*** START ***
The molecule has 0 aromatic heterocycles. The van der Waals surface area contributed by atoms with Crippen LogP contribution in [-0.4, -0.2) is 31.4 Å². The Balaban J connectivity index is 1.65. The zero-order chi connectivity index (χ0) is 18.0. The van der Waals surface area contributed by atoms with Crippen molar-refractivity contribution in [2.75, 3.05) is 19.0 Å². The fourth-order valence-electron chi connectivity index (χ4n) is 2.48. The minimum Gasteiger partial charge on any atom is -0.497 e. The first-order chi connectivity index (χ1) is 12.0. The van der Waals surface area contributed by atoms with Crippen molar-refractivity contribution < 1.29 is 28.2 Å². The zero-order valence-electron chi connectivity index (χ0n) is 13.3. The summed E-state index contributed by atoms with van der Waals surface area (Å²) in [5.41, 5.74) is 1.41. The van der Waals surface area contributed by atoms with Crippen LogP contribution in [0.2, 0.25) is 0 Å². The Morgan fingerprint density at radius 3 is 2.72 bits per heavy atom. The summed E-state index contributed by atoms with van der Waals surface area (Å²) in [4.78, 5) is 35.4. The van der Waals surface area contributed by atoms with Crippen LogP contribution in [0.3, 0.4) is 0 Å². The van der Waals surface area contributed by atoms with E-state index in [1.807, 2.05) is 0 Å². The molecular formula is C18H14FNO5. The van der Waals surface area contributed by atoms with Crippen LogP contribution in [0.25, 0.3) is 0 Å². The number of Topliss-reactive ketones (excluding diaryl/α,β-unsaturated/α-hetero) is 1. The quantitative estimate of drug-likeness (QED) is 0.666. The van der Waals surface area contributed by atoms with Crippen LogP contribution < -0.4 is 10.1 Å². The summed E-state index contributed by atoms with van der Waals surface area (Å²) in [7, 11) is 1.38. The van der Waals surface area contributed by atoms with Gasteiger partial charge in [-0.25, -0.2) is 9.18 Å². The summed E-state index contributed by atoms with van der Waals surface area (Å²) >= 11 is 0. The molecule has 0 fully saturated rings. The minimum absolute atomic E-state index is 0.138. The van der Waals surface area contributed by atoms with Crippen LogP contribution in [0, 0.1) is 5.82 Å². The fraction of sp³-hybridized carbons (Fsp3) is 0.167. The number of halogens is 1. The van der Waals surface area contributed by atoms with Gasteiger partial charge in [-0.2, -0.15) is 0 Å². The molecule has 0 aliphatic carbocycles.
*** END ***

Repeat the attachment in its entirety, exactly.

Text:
The molecule has 0 aromatic heterocycles. The van der Waals surface area contributed by atoms with Crippen LogP contribution in [-0.4, -0.2) is 31.4 Å². The Balaban J connectivity index is 1.65. The zero-order chi connectivity index (χ0) is 18.0. The van der Waals surface area contributed by atoms with Crippen molar-refractivity contribution in [2.75, 3.05) is 19.0 Å². The fourth-order valence-electron chi connectivity index (χ4n) is 2.48. The minimum Gasteiger partial charge on any atom is -0.497 e. The first-order chi connectivity index (χ1) is 12.0. The van der Waals surface area contributed by atoms with Crippen molar-refractivity contribution < 1.29 is 28.2 Å². The zero-order valence-electron chi connectivity index (χ0n) is 13.3. The summed E-state index contributed by atoms with van der Waals surface area (Å²) in [5.41, 5.74) is 1.41. The van der Waals surface area contributed by atoms with Crippen LogP contribution in [0.2, 0.25) is 0 Å². The Morgan fingerprint density at radius 3 is 2.72 bits per heavy atom. The summed E-state index contributed by atoms with van der Waals surface area (Å²) in [4.78, 5) is 35.4. The van der Waals surface area contributed by atoms with Crippen LogP contribution in [0.3, 0.4) is 0 Å². The van der Waals surface area contributed by atoms with E-state index in [1.807, 2.05) is 0 Å². The molecular formula is C18H14FNO5. The van der Waals surface area contributed by atoms with Crippen LogP contribution in [0.25, 0.3) is 0 Å². The number of Topliss-reactive ketones (excluding diaryl/α,β-unsaturated/α-hetero) is 1. The quantitative estimate of drug-likeness (QED) is 0.666. The van der Waals surface area contributed by atoms with Crippen LogP contribution < -0.4 is 10.1 Å². The summed E-state index contributed by atoms with van der Waals surface area (Å²) in [7, 11) is 1.38. The van der Waals surface area contributed by atoms with Gasteiger partial charge in [-0.25, -0.2) is 9.18 Å². The summed E-state index contributed by atoms with van der Waals surface area (Å²) >= 11 is 0. The molecule has 0 fully saturated rings. The minimum absolute atomic E-state index is 0.138. The van der Waals surface area contributed by atoms with Crippen LogP contribution in [0, 0.1) is 5.82 Å². The fraction of sp³-hybridized carbons (Fsp3) is 0.167. The number of halogens is 1. The van der Waals surface area contributed by atoms with Gasteiger partial charge in [-0.2, -0.15) is 0 Å². The molecule has 0 aliphatic carbocycles.